Whilst he's by no means the only person doing this here, I think he was the first to respond in a manner which immediately made me think that as well as exhibiting a mechanical appreciation, he also appreciated the issue from a philosophical and historical one. And it's pretty clear from some other reactions to this issue that others, er, haven't necessarily done that at all... But before the rest of you get the hump, I'm absolutely not having a go at anybody. We all have different strengths and weaknesses, and it would be very boring if everybody behaved and thought exactly the same way, wouldn't it?
 
********************************************************************
Several people in the past have considered that the best way of measuring the height of the building with the barometer is to use it to measure it up the side and express the result in barometer units. It is quite refreshing though that this hasn't happened here, and I think that's entirely due to the general adherence in engineering circles to single reference datums for measuring, to reduce probable cumulative errors. Almost certainly, the best answer of the ones given, at least, is the last one. Although I have some metaphysical doubts about that too... (along the lines of 'how would you know the answer you were given was correct?')
 
Regds, Steve
NJH15/05/2011 10:53:01
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2314 forum posts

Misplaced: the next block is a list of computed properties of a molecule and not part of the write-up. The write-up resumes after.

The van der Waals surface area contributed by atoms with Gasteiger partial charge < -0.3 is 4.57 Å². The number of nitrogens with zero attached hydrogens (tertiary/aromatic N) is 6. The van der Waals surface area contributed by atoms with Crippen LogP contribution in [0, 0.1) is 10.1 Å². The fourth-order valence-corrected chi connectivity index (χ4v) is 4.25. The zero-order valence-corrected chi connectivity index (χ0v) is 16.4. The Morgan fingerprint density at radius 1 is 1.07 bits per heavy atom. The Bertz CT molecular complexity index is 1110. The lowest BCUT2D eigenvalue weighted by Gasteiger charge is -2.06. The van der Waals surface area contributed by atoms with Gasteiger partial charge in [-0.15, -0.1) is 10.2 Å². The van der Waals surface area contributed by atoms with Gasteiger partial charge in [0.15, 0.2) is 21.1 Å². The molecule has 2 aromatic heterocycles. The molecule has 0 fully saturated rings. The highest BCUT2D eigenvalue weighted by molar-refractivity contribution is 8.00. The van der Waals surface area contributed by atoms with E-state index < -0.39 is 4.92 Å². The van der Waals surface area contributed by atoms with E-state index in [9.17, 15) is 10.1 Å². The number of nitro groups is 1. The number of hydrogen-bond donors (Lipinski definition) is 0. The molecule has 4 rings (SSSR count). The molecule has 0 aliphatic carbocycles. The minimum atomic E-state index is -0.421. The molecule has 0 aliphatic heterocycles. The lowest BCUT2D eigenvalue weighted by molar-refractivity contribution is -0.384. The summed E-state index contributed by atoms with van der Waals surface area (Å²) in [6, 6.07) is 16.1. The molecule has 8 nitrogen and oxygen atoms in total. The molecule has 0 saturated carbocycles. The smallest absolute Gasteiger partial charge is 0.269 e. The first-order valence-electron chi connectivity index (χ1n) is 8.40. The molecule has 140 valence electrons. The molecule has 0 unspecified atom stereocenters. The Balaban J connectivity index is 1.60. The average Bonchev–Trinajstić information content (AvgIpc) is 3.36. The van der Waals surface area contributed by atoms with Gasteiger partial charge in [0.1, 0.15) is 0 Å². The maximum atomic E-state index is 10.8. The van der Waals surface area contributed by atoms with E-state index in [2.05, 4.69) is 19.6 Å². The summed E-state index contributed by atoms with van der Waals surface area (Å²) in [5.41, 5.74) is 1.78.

139 photos
Hi Steve
 
"...Almost certainly, the best answer of the ones given, at least, is the last one."
 
Well....
It is also the most expensive (cost of barometer), dangerous ( "selling" goods he didn't own), and the answer is not verifiable. I still favour the simple long rope method. I suspect that , even allowing for the inaccuracies due to the rope stretching ( which could be allowed for ) , the result would be better than a barometer - unless it was a very accurate (and expensive) instrument!
All this could have been avoided if the question had been "... using a barometer alone to calculate...."
 
Now enough of these leafy lanes and back to the brilliant white emulsion ! (urrk)
 
Norman

Edited By NJH on 15/05/2011 10:53:58

Terryd15/05/2011 11:40:31
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1936 forum posts
179 photos
Posted by Steve Garnett on 15/05/2011 00:50:42:
 
With pleasure. Blowlamp's response on the first page shows quite clearly that he regards CNC as one of an arsenal of tools he can use, and also that he can see the issues raised from other perspectives as well.
 
So let's take a typical definition of renaissance man: